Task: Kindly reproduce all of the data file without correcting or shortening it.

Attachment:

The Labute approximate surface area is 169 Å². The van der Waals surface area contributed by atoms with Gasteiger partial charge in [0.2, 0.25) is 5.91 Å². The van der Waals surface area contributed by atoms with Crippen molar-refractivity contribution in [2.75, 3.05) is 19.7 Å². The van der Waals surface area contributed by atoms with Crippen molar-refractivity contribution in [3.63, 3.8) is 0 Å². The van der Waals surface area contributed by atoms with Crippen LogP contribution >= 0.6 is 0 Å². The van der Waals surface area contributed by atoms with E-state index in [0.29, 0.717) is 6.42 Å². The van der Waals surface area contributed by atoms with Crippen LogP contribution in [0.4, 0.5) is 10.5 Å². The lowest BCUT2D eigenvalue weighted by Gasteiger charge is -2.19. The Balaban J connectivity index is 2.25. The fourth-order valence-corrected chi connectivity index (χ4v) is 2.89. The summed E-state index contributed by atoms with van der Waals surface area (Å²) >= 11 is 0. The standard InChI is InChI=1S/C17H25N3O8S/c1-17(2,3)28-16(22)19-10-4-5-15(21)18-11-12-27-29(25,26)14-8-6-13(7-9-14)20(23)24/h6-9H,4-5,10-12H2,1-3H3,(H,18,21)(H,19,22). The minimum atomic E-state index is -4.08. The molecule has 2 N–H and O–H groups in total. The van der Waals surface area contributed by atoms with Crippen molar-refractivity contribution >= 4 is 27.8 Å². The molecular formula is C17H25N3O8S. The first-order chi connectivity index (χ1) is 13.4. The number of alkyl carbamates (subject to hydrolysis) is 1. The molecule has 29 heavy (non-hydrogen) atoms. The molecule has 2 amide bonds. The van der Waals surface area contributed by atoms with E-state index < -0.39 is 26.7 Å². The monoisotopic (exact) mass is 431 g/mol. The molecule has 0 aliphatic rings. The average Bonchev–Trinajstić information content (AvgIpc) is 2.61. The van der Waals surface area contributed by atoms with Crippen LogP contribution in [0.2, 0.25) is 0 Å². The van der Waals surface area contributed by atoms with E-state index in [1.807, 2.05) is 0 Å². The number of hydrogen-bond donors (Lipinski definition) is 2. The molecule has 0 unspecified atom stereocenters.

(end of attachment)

The Labute approximate surface area is 169 Å². The van der Waals surface area contributed by atoms with Gasteiger partial charge in [0.2, 0.25) is 5.91 Å². The van der Waals surface area contributed by atoms with Crippen molar-refractivity contribution in [2.75, 3.05) is 19.7 Å². The van der Waals surface area contributed by atoms with Crippen molar-refractivity contribution in [3.63, 3.8) is 0 Å². The van der Waals surface area contributed by atoms with Crippen LogP contribution >= 0.6 is 0 Å². The van der Waals surface area contributed by atoms with E-state index in [0.29, 0.717) is 6.42 Å². The van der Waals surface area contributed by atoms with Crippen LogP contribution in [0.4, 0.5) is 10.5 Å². The lowest BCUT2D eigenvalue weighted by Gasteiger charge is -2.19. The Balaban J connectivity index is 2.25. The fourth-order valence-corrected chi connectivity index (χ4v) is 2.89. The summed E-state index contributed by atoms with van der Waals surface area (Å²) >= 11 is 0. The standard InChI is InChI=1S/C17H25N3O8S/c1-17(2,3)28-16(22)19-10-4-5-15(21)18-11-12-27-29(25,26)14-8-6-13(7-9-14)20(23)24/h6-9H,4-5,10-12H2,1-3H3,(H,18,21)(H,19,22). The minimum atomic E-state index is -4.08. The molecule has 2 N–H and O–H groups in total. The van der Waals surface area contributed by atoms with Crippen molar-refractivity contribution >= 4 is 27.8 Å². The molecular formula is C17H25N3O8S. The first-order chi connectivity index (χ1) is 13.4. The number of alkyl carbamates (subject to hydrolysis) is 1. The molecule has 29 heavy (non-hydrogen) atoms. The molecule has 2 amide bonds. The van der Waals surface area contributed by atoms with E-state index < -0.39 is 26.7 Å². The monoisotopic (exact) mass is 431 g/mol. The molecule has 0 aliphatic rings. The average Bonchev–Trinajstić information content (AvgIpc) is 2.61. The van der Waals surface area contributed by atoms with Crippen LogP contribution in [0.2, 0.25) is 0 Å². The van der Waals surface area contributed by atoms with E-state index in [1.807, 2.05) is 0 Å². The number of hydrogen-bond donors (Lipinski definition) is 2. The molecule has 0 unspecified atom stereocenters.